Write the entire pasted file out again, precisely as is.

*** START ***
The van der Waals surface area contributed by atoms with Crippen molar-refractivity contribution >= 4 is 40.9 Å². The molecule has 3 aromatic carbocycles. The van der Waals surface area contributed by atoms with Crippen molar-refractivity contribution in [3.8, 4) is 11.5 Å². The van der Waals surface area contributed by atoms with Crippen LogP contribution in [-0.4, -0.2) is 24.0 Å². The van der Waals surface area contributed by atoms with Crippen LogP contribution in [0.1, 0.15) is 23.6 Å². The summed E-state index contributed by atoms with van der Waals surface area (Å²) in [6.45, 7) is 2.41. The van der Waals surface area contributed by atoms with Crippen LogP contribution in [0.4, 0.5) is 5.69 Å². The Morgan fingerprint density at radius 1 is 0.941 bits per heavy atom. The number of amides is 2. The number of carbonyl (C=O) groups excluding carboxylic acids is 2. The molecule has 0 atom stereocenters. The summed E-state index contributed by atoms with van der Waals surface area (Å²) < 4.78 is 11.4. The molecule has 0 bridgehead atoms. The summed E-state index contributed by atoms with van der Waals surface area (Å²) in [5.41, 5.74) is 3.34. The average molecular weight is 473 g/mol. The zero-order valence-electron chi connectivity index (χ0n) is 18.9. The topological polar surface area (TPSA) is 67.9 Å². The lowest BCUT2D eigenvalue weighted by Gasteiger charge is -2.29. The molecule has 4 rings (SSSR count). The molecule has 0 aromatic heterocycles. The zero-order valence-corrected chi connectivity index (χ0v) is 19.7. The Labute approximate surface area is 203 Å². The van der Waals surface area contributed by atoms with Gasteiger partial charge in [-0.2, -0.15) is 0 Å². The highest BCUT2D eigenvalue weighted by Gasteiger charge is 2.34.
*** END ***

The van der Waals surface area contributed by atoms with Crippen molar-refractivity contribution >= 4 is 40.9 Å². The molecule has 3 aromatic carbocycles. The van der Waals surface area contributed by atoms with Crippen molar-refractivity contribution in [3.8, 4) is 11.5 Å². The van der Waals surface area contributed by atoms with Crippen LogP contribution in [-0.4, -0.2) is 24.0 Å². The van der Waals surface area contributed by atoms with Crippen LogP contribution in [0.1, 0.15) is 23.6 Å². The summed E-state index contributed by atoms with van der Waals surface area (Å²) in [6.45, 7) is 2.41. The van der Waals surface area contributed by atoms with Crippen LogP contribution in [0.4, 0.5) is 5.69 Å². The Morgan fingerprint density at radius 1 is 0.941 bits per heavy atom. The number of amides is 2. The number of carbonyl (C=O) groups excluding carboxylic acids is 2. The molecule has 0 atom stereocenters. The summed E-state index contributed by atoms with van der Waals surface area (Å²) < 4.78 is 11.4. The molecule has 0 bridgehead atoms. The summed E-state index contributed by atoms with van der Waals surface area (Å²) in [5.41, 5.74) is 3.34. The average molecular weight is 473 g/mol. The zero-order valence-electron chi connectivity index (χ0n) is 18.9. The topological polar surface area (TPSA) is 67.9 Å². The lowest BCUT2D eigenvalue weighted by Gasteiger charge is -2.29. The molecule has 4 rings (SSSR count). The molecule has 0 aromatic heterocycles. The zero-order valence-corrected chi connectivity index (χ0v) is 19.7. The Labute approximate surface area is 203 Å². The van der Waals surface area contributed by atoms with Gasteiger partial charge in [-0.2, -0.15) is 0 Å². The highest BCUT2D eigenvalue weighted by Gasteiger charge is 2.34.